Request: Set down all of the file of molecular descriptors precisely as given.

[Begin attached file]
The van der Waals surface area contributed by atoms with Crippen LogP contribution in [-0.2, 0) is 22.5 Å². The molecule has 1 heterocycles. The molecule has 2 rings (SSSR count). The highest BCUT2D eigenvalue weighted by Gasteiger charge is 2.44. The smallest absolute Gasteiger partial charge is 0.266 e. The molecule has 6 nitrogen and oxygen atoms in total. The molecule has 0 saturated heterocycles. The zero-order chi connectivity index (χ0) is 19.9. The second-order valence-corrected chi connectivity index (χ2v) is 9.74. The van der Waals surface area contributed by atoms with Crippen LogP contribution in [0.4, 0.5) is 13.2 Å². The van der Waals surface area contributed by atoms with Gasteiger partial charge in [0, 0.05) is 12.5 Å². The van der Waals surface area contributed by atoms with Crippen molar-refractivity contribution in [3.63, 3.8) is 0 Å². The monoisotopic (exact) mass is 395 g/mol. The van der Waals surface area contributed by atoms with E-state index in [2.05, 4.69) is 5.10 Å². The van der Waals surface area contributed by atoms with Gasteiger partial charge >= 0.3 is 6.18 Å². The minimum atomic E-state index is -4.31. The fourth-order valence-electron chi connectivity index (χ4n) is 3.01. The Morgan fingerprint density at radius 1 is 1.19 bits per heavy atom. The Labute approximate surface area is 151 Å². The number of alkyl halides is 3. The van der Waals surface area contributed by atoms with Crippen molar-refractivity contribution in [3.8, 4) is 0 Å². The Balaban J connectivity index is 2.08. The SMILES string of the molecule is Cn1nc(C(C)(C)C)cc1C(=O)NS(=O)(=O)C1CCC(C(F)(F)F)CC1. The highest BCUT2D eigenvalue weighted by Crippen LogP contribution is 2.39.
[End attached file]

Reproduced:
The van der Waals surface area contributed by atoms with Crippen LogP contribution in [-0.2, 0) is 22.5 Å². The molecule has 1 heterocycles. The molecule has 2 rings (SSSR count). The highest BCUT2D eigenvalue weighted by Gasteiger charge is 2.44. The smallest absolute Gasteiger partial charge is 0.266 e. The molecule has 6 nitrogen and oxygen atoms in total. The molecule has 0 saturated heterocycles. The zero-order chi connectivity index (χ0) is 19.9. The second-order valence-corrected chi connectivity index (χ2v) is 9.74. The van der Waals surface area contributed by atoms with Crippen LogP contribution in [0.4, 0.5) is 13.2 Å². The van der Waals surface area contributed by atoms with Gasteiger partial charge in [0, 0.05) is 12.5 Å². The van der Waals surface area contributed by atoms with Crippen molar-refractivity contribution in [3.63, 3.8) is 0 Å². The monoisotopic (exact) mass is 395 g/mol. The van der Waals surface area contributed by atoms with E-state index in [2.05, 4.69) is 5.10 Å². The van der Waals surface area contributed by atoms with Gasteiger partial charge >= 0.3 is 6.18 Å². The minimum atomic E-state index is -4.31. The fourth-order valence-electron chi connectivity index (χ4n) is 3.01. The Morgan fingerprint density at radius 1 is 1.19 bits per heavy atom. The Labute approximate surface area is 151 Å². The number of alkyl halides is 3. The van der Waals surface area contributed by atoms with Crippen molar-refractivity contribution in [3.8, 4) is 0 Å². The Balaban J connectivity index is 2.08. The SMILES string of the molecule is Cn1nc(C(C)(C)C)cc1C(=O)NS(=O)(=O)C1CCC(C(F)(F)F)CC1. The highest BCUT2D eigenvalue weighted by Crippen LogP contribution is 2.39.